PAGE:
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AJH SYNTH RING SM

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Quick Overview

Ring Mod - Sub Bass - Mixer - Distortion

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$365.00
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Details

The Ring SM is four modules in one:

A very unique and warm sounding ring modulator with three inputs, X, Y & Z It is a vintage design based entirely on a discrete transistor core, and includes an extra, resonant Z modulator input. It also has a Frequency Doubling switch, from a single triangle or sine wave input an octave +1 output is generated 

Two independent Sub Bass generators with very fast tracking, creating -1 Octave and -2 Octaves from the X input. These are not simple square wave subs, they generate specially shaped waveforms and are useful up to 1kHz – they have a much lower harmonic content than square wave subs, designed to have more power and sit much better in a mix. 

A five input DC coupled mixer based on the discrete transistor CP3 modular design dating back to 1974. The Outputs of the ring modulator, X and Y inputs and Sub Bass outputs are routed to the mixer by default – plugging a patch cable into any of the mixer inputs defeats this normalising and allows it to be used as a regular 5 channel mixer for both audio and control voltages.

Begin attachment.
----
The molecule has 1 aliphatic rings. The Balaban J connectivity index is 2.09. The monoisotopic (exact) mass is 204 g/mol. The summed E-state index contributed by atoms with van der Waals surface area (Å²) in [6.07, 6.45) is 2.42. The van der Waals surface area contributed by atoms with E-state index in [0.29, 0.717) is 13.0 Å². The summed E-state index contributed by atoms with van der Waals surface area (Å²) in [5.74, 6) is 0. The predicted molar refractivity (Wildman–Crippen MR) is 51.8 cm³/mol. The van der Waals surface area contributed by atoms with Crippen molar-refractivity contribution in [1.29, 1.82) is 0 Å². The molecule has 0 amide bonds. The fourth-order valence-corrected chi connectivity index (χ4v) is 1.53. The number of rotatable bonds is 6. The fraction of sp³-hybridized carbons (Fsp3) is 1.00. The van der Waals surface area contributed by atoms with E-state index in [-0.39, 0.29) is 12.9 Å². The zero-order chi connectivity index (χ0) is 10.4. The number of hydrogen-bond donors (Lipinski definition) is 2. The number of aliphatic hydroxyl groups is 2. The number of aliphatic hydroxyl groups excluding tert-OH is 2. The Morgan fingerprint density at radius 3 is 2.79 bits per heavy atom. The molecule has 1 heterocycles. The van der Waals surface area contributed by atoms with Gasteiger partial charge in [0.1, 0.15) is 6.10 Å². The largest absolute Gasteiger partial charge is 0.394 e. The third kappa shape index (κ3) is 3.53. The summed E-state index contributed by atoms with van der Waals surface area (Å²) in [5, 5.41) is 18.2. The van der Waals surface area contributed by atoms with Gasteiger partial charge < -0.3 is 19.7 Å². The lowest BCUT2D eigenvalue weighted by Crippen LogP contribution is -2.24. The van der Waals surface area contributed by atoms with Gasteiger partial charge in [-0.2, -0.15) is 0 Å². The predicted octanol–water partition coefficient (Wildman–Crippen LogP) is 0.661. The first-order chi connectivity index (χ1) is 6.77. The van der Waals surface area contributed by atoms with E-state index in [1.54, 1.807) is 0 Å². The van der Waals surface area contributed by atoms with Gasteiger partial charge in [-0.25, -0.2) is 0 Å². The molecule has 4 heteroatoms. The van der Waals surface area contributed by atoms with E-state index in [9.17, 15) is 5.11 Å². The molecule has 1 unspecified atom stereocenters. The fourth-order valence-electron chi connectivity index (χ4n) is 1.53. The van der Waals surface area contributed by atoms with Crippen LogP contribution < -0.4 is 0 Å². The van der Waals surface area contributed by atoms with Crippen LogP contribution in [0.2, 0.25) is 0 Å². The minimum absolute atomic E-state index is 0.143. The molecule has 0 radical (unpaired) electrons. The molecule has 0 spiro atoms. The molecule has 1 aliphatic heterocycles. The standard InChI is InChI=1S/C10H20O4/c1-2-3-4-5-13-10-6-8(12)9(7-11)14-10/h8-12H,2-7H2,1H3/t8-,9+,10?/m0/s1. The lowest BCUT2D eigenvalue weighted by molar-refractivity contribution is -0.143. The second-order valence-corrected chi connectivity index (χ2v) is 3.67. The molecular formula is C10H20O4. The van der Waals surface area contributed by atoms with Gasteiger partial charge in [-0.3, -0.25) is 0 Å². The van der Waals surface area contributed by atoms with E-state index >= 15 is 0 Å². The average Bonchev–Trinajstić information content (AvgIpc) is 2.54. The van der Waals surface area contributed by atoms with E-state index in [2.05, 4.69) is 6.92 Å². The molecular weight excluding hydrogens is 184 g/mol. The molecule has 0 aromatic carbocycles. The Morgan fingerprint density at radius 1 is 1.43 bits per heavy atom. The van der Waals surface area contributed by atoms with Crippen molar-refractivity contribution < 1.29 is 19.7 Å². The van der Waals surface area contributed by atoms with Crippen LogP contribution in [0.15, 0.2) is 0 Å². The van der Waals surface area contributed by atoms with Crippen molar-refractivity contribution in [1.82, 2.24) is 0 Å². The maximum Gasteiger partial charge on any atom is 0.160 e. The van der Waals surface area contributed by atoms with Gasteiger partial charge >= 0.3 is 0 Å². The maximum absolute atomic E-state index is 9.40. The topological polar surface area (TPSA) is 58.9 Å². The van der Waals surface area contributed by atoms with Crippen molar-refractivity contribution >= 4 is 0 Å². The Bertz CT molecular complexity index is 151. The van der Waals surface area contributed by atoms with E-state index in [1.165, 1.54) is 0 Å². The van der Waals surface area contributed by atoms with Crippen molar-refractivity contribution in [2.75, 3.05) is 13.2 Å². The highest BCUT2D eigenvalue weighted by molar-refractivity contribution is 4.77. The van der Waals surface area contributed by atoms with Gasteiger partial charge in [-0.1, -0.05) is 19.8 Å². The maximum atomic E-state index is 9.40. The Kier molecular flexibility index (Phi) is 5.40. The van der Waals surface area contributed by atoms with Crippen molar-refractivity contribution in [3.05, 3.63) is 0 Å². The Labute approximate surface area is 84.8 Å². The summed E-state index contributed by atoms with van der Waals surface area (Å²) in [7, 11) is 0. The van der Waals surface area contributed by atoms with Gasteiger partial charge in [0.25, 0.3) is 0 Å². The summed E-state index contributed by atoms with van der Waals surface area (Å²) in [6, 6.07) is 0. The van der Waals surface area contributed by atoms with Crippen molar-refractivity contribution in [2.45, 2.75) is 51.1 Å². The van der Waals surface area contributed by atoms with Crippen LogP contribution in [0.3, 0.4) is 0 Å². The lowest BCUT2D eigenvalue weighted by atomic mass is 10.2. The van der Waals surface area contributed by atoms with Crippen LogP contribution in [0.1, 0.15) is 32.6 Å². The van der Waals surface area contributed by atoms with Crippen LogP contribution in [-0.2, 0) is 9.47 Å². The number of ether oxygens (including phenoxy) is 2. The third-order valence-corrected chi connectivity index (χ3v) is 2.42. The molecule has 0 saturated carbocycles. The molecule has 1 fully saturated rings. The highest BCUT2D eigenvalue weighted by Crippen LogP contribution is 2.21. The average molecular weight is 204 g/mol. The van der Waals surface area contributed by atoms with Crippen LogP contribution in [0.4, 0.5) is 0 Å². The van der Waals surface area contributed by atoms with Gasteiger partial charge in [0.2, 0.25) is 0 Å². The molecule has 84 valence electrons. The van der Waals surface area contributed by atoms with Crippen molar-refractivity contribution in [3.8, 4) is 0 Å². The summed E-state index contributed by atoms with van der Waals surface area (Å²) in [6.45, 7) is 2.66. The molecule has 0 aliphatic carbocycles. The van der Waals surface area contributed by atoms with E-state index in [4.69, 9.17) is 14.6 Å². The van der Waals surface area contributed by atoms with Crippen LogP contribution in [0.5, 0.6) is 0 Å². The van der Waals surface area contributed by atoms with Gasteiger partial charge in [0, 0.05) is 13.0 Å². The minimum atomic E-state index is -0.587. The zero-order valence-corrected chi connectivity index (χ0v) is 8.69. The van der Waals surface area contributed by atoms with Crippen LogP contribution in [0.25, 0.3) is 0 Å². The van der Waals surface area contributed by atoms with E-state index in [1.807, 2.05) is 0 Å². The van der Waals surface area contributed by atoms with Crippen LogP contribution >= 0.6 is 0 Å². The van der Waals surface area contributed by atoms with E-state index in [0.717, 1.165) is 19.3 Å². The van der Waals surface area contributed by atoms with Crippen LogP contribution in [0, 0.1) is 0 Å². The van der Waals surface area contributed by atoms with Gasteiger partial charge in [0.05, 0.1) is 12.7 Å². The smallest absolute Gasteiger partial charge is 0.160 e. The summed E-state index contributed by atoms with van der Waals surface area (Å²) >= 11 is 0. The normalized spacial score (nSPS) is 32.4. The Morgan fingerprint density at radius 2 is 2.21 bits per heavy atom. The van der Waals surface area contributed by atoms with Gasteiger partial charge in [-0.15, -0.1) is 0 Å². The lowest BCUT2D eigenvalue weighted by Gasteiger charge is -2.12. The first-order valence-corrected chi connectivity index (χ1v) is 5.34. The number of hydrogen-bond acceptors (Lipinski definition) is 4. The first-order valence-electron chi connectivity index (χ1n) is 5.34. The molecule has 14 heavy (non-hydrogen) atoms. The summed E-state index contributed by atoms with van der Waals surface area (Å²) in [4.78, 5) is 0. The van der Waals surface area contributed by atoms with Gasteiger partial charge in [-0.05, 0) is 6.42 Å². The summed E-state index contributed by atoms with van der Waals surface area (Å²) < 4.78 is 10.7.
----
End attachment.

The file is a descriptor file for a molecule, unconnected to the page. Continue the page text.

A clipping / distortion module – input 5 of the mixer is considerably “hotter” than the other four mixer channels and will clip the signal as soon as it hits threshold level. If a DC bias voltage is added the signal is shifted and this allows positive or negative asymmetric clipping of the waveform.

 

 

Module Width: 14hp

Module Depth: 24mm (34mm with power cable)

Current Usage: 55mA Positive, 50mA Negative

 

In Depth

 The AJH Synth Ring SM is a unique new Eurorack module that features a three input discrete transistor Ring Modulator core, two shaped sine Sub Bass generators and a five channel discrete transistor mixer with extra distortion capability; all within 14HP of Eurorack Modular panel space.

1: Ring Modulator

The RING SM module is quite unique because, unlike other manufacturers, we do not use a cheap "off the shelf" ring modulator or balanced modulator integrated circuit as the basis of our design, instead our ring modulator circuit is based on a discrete transistor AC coupled Gilbert Cell design dating back to the early 1960's. The overload and distortion characteristics are rather different and more musically useful, and we have also been able to add a third Z input in addition to the usual Carrier (X) and Modulator (Y) inputs seen on other ring modulator designs. The Z Input is actually a second modulator input that has a different phase relationship with the ring modulator core and it can produce a more resonant sound when it is used. All three inputs (X, Y, and Z) can be used simultaneously.

Mixer Integration

By using mixer input normalising the Ring Modulator has been carefully integrated with the onboard five channel (all discrete transistor) mixer, so that the output from the ring modulator (RM LEVEL) can be easily mixed with the original Carrier (X MIX) and Modulator (Y MIX) inputs. The outputs from the two Sub Bass Generators can also be added to this mix. This enables a wide variety of sounds to be created, including four part additive synthesis, massive evolving drone sounds along with complex percussive hits when the output is routed through a VCA and Envelope generator.